• Fermented vinegar such as brown rice. We use raw vinegar made from Gingerhill sugar cane.

Environmental Conditions:

  • Fairly stable ambient temperature of about 73℉ to 77℉.

  • Shaded place with no direct sunlight.


  • Collect organic eggshells and allow them to dry out

  • Remove the membrane from the eggshells:

  • Heat a frying pan over a medium flame.

  • Gently crush the eggshells into medium/large pieces.

  • Roast the eggshells to burn away organic membrane. About 30-40 minutes.

  • Roasted eggshells become lighter in weight and brighter in color.

  • Roasted eggshells can be stored in an airtight container for future use.

  • Fill the mason jar/ceramic vessel with 10 parts vinegar. Then incrementally add the roasted eggshells. The proper ratio of vinegar to eggshells is 10:1.

  • For example you may use 5 cups vinegar to ½ cup eggshell.

  • The eggshells may move up and down, emitting bubbles, as calcium carbonate dissolves and carbon dioxide is released.

  • Cover the container with cloth or paper and secure with a rubber band.

  • Allow to sit in a shaded area, with ambient temperature of about 73℉ to 77℉ for several days.

  • The process is complete when there is no more movement of the eggshells and no more formation of bubbles. About 7 days.

  • Strain the liquid from the eggshells and funnel into 1-750ml upcycled wine bottle & cork.

  • Some eggshells may still contain calcium carbonate. When there are too many minerals for the vinegar to dissolve, the solvent reaches a point of saturation. You may remove the finished solution and add more vinegar to the eggshells.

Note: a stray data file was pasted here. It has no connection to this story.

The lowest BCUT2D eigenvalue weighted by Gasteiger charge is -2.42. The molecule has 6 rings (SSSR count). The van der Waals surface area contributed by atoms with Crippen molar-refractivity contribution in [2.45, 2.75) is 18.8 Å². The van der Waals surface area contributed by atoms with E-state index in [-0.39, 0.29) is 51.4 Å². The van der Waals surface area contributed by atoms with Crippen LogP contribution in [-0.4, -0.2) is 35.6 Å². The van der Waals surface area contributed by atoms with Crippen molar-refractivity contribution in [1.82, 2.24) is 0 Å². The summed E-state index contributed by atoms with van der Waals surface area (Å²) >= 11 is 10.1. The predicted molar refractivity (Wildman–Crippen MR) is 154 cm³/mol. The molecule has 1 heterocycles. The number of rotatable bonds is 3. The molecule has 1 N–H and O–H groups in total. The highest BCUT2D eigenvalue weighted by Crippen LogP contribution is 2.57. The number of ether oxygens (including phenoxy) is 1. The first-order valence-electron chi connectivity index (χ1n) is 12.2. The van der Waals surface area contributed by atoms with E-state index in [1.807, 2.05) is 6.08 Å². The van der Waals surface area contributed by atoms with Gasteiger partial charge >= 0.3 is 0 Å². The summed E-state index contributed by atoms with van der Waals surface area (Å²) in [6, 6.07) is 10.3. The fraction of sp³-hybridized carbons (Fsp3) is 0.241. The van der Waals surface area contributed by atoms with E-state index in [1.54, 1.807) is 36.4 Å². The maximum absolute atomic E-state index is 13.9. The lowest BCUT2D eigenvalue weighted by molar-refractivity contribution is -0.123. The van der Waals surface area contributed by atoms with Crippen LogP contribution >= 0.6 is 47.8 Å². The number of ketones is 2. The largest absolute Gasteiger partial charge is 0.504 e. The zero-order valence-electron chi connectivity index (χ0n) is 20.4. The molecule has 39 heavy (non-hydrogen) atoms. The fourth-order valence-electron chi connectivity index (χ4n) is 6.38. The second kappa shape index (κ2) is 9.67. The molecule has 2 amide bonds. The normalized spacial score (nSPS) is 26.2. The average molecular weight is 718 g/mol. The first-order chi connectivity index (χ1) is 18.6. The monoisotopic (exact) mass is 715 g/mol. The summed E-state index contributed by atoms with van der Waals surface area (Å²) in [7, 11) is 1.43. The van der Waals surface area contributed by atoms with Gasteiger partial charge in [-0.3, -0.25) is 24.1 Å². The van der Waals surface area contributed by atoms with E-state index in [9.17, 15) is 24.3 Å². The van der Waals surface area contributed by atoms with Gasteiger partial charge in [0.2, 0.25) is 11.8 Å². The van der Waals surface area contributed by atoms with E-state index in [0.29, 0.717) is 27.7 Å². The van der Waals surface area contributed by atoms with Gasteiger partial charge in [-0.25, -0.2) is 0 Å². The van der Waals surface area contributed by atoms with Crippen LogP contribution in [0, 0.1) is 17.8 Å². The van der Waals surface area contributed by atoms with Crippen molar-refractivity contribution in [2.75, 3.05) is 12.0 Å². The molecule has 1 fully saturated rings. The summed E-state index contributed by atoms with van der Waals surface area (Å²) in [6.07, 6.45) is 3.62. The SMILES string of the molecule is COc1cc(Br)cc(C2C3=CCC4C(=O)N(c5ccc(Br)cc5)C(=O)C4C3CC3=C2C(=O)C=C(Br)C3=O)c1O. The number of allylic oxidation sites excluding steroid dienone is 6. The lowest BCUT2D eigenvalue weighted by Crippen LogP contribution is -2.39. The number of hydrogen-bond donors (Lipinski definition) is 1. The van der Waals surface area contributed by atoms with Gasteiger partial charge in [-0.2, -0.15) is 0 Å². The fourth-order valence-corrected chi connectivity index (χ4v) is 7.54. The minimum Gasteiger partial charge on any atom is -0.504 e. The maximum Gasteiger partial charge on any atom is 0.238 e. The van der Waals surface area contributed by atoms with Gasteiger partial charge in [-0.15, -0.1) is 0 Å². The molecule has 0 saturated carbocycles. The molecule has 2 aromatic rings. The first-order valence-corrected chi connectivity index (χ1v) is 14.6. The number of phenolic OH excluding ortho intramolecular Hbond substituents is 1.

How to use WCA in natural farming & regenerative agriculture

  • Dilute completed WCA solution. Dilution ratio of WCA to water is 1:1000.

  • WCA is very useful in the fruiting phase of the plant when the plant transitions from vegetative phase to the fruiting or reproductive phase.

  • Apply as a foliar and flower spray to fruiting crops in order to help promote the yield of solid fruits with balanced sizing.

  • Use WCA when you notice that fruit is splitting or cracking.

  • Use WCA to stimulate the growth of a crop that is slow to develop during sprouting or vegetative state.

  • Use WCA to enrich a crop that is leggy or overgrown.

  • Use WCA when leaves of a plant lack luster or are brown or pale in color.

  • Use WCA when fruit growth is slow.

  • Use WCA when flavor and sugar content is decreased.

  • Use WCA when flower buds are irregular or disfigured.

  • WCA has the potential to improve the taste and fragrance of a crop when combined with other natural farming supplements such as seawater and calcium phosphate ( WCP).

  • Combine WCA, Fish Amino Acid (FAA), WCP, and seawater. Apply to soil before planting a new bed.

Natural farming methods are an extension of the kitchen. By utilizing simple ingredients such as vinegar, sugar, eggshells, fish scraps,and rice we are able to propagate indigenous microorganisms, make our own fertilizers, and grow our own food without the use of any petrochemicals. Up-cycling spent ingredients and materials from the kitchen, like glass bottles and cooking scraps, also helps us to practice a zero-waste lifestyle. Next week I will detail a method for how to make water-soluble calcium phosphate (WCP).


  1. Cho, Ju-Young. Natural Farming: Agriculture Materials. Cho Global Natural Farming, 2010.